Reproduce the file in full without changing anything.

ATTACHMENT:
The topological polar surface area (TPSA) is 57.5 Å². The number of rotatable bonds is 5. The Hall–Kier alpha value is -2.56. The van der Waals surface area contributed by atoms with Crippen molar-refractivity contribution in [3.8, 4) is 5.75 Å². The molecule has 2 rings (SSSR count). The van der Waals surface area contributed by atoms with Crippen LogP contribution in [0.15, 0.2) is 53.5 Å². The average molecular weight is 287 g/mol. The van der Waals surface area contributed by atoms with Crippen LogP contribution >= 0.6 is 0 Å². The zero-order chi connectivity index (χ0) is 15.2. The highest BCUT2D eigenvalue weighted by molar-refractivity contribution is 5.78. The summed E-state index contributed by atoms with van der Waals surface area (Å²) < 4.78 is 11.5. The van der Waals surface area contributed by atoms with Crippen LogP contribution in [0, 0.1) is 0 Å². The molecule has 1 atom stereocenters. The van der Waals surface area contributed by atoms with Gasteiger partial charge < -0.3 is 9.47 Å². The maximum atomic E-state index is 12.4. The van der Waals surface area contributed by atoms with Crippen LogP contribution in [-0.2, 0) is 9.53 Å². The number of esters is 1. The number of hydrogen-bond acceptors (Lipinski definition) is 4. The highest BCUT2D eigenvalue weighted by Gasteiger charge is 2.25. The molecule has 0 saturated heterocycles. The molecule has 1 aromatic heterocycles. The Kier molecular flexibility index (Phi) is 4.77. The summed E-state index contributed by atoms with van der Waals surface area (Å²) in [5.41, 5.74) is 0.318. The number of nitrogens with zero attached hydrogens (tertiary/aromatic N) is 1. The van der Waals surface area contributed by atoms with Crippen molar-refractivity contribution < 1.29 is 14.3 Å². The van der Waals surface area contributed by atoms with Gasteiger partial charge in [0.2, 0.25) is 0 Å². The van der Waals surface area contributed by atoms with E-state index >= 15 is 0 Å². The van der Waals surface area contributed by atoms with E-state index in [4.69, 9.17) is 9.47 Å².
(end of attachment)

The topological polar surface area (TPSA) is 57.5 Å². The number of rotatable bonds is 5. The Hall–Kier alpha value is -2.56. The van der Waals surface area contributed by atoms with Crippen molar-refractivity contribution in [3.8, 4) is 5.75 Å². The molecule has 2 rings (SSSR count). The van der Waals surface area contributed by atoms with Crippen LogP contribution in [0.15, 0.2) is 53.5 Å². The average molecular weight is 287 g/mol. The van der Waals surface area contributed by atoms with Crippen LogP contribution >= 0.6 is 0 Å². The zero-order chi connectivity index (χ0) is 15.2. The highest BCUT2D eigenvalue weighted by molar-refractivity contribution is 5.78. The summed E-state index contributed by atoms with van der Waals surface area (Å²) < 4.78 is 11.5. The van der Waals surface area contributed by atoms with Crippen LogP contribution in [0, 0.1) is 0 Å². The molecule has 1 atom stereocenters. The van der Waals surface area contributed by atoms with Gasteiger partial charge < -0.3 is 9.47 Å². The maximum atomic E-state index is 12.4. The van der Waals surface area contributed by atoms with Crippen LogP contribution in [-0.2, 0) is 9.53 Å². The number of esters is 1. The number of hydrogen-bond acceptors (Lipinski definition) is 4. The highest BCUT2D eigenvalue weighted by Gasteiger charge is 2.25. The molecule has 0 saturated heterocycles. The molecule has 1 aromatic heterocycles. The Kier molecular flexibility index (Phi) is 4.77. The summed E-state index contributed by atoms with van der Waals surface area (Å²) in [5.41, 5.74) is 0.318. The number of nitrogens with zero attached hydrogens (tertiary/aromatic N) is 1. The van der Waals surface area contributed by atoms with Crippen molar-refractivity contribution < 1.29 is 14.3 Å². The van der Waals surface area contributed by atoms with Gasteiger partial charge in [0.2, 0.25) is 0 Å². The van der Waals surface area contributed by atoms with E-state index >= 15 is 0 Å². The van der Waals surface area contributed by atoms with E-state index in [4.69, 9.17) is 9.47 Å².